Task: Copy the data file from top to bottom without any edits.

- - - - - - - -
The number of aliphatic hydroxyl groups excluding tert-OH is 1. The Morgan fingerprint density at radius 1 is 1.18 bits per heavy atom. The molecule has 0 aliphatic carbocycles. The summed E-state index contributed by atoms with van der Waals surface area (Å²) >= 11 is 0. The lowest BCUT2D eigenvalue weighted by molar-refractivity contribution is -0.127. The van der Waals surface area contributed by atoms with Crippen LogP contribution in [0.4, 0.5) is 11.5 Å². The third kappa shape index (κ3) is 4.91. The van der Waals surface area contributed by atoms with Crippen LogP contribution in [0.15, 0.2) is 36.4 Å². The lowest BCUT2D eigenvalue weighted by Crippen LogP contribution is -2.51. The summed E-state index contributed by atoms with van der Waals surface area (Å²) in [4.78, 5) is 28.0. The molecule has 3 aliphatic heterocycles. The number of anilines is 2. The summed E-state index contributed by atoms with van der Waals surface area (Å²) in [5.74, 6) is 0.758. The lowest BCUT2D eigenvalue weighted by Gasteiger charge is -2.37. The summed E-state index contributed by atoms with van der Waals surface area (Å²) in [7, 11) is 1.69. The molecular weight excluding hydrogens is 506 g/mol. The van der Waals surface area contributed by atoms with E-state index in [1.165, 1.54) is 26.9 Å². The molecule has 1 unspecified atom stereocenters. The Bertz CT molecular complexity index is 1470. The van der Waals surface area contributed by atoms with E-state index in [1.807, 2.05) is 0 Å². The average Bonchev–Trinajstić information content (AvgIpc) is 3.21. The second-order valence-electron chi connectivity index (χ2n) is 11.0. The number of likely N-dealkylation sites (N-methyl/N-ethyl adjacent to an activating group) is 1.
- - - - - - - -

The number of aliphatic hydroxyl groups excluding tert-OH is 1. The Morgan fingerprint density at radius 1 is 1.18 bits per heavy atom. The molecule has 0 aliphatic carbocycles. The summed E-state index contributed by atoms with van der Waals surface area (Å²) >= 11 is 0. The lowest BCUT2D eigenvalue weighted by molar-refractivity contribution is -0.127. The van der Waals surface area contributed by atoms with Crippen LogP contribution in [0.4, 0.5) is 11.5 Å². The third kappa shape index (κ3) is 4.91. The van der Waals surface area contributed by atoms with Crippen LogP contribution in [0.15, 0.2) is 36.4 Å². The lowest BCUT2D eigenvalue weighted by Crippen LogP contribution is -2.51. The summed E-state index contributed by atoms with van der Waals surface area (Å²) in [4.78, 5) is 28.0. The molecule has 3 aliphatic heterocycles. The number of anilines is 2. The summed E-state index contributed by atoms with van der Waals surface area (Å²) in [5.74, 6) is 0.758. The lowest BCUT2D eigenvalue weighted by Gasteiger charge is -2.37. The summed E-state index contributed by atoms with van der Waals surface area (Å²) in [7, 11) is 1.69. The molecular weight excluding hydrogens is 506 g/mol. The van der Waals surface area contributed by atoms with E-state index in [1.165, 1.54) is 26.9 Å². The molecule has 1 unspecified atom stereocenters. The Bertz CT molecular complexity index is 1470. The van der Waals surface area contributed by atoms with E-state index in [1.807, 2.05) is 0 Å². The average Bonchev–Trinajstić information content (AvgIpc) is 3.21. The second-order valence-electron chi connectivity index (χ2n) is 11.0. The number of likely N-dealkylation sites (N-methyl/N-ethyl adjacent to an activating group) is 1.